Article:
5 Health Conditions That Are More Common Than You Think

Find out which health issues are surprisingly common.

5 Health Conditions That Are More Common Than You Think

Unfortunately, in today's day and age, it's likely that you know someone in your family or friend circle that’s been affected by heart disease, diabetes, and even cancer. According to the CDC, more than half of all adults had one or more chronic health conditions and four in ten adults had two or more chronic health conditions. Here are five other health conditions that are actually more common than you may think.

More: 4 Easy Ways to Take Control of Your Diabetes

Crohn's Disease

Crohn’s disease is an inflammatory bowel disease (IBD) that involves inflammation of the gastrointestinal (GI) tract. Approximately 1.6 million Americans have IBD, which includes Crohn’s disease and ulcerative colitis, and many are diagnosed between the ages of 15 and 35. Crohn’s disease is commonly found at the base of the small intestine where it joins the large intestine. Ulcerative colitis is found in the large intestine. While the cause of these diseases isn't entirely understood, it does involve interactions between the immune system, genes, and environmental factors. The immune system has an inappropriate response to the intestinal tract, which results in inflammation. Crohn’s may cause abdominal pain, frequent diarrhea and other symptoms that vary from mild to severe. Treatments may involve drugs or a surgical procedure to put the disease in remission.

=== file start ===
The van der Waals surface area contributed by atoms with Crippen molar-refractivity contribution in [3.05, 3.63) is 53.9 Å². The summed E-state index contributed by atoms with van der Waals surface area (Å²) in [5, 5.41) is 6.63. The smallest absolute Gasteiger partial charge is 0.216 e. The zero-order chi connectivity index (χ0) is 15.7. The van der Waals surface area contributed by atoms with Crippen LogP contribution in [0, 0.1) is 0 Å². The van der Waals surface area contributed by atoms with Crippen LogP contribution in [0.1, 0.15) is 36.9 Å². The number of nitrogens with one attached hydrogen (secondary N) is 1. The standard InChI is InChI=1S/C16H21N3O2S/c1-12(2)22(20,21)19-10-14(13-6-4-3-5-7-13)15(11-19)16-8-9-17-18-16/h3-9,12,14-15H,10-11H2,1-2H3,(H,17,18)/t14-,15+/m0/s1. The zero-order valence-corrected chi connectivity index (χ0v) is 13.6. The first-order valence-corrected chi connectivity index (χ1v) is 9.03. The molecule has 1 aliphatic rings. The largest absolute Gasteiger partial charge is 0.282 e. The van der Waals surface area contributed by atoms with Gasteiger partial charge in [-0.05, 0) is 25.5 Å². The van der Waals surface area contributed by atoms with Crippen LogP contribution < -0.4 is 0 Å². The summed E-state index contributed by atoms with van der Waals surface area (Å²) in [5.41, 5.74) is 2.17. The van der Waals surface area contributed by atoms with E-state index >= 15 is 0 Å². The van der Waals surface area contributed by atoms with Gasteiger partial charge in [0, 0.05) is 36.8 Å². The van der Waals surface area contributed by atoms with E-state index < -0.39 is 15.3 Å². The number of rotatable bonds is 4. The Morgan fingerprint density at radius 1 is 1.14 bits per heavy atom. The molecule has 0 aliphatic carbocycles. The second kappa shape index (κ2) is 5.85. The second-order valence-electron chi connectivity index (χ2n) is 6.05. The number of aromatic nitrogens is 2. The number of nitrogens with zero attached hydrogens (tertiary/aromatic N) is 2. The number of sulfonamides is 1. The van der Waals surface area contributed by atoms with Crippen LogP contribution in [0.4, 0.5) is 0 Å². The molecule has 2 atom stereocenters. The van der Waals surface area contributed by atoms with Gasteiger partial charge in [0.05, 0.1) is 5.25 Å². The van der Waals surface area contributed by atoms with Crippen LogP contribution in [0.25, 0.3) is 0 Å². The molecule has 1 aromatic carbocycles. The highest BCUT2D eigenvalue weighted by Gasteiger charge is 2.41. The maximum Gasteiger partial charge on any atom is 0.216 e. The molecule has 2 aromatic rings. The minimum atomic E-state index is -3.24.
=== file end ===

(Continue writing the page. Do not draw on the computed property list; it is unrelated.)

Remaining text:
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Drowning: How to Respond

It's critical to get the person breathing again as soon as possible.

Drowning can happen quickly. Three children die every day from drowning, and most fatal incidents happen from lack of appropriate supervision. Every minute that passes is critical in saving them or preventing serious injury. Here's what to do if you see someone drowning and you need to help rescue them.

Call 911

You should alert emergency responders as soon as possible. If there are other people around, instruct someone to make the call. If you are alone, help the drowning person until you can give CPR for one minute and then call 911 yourself (then continue life-saving measures).

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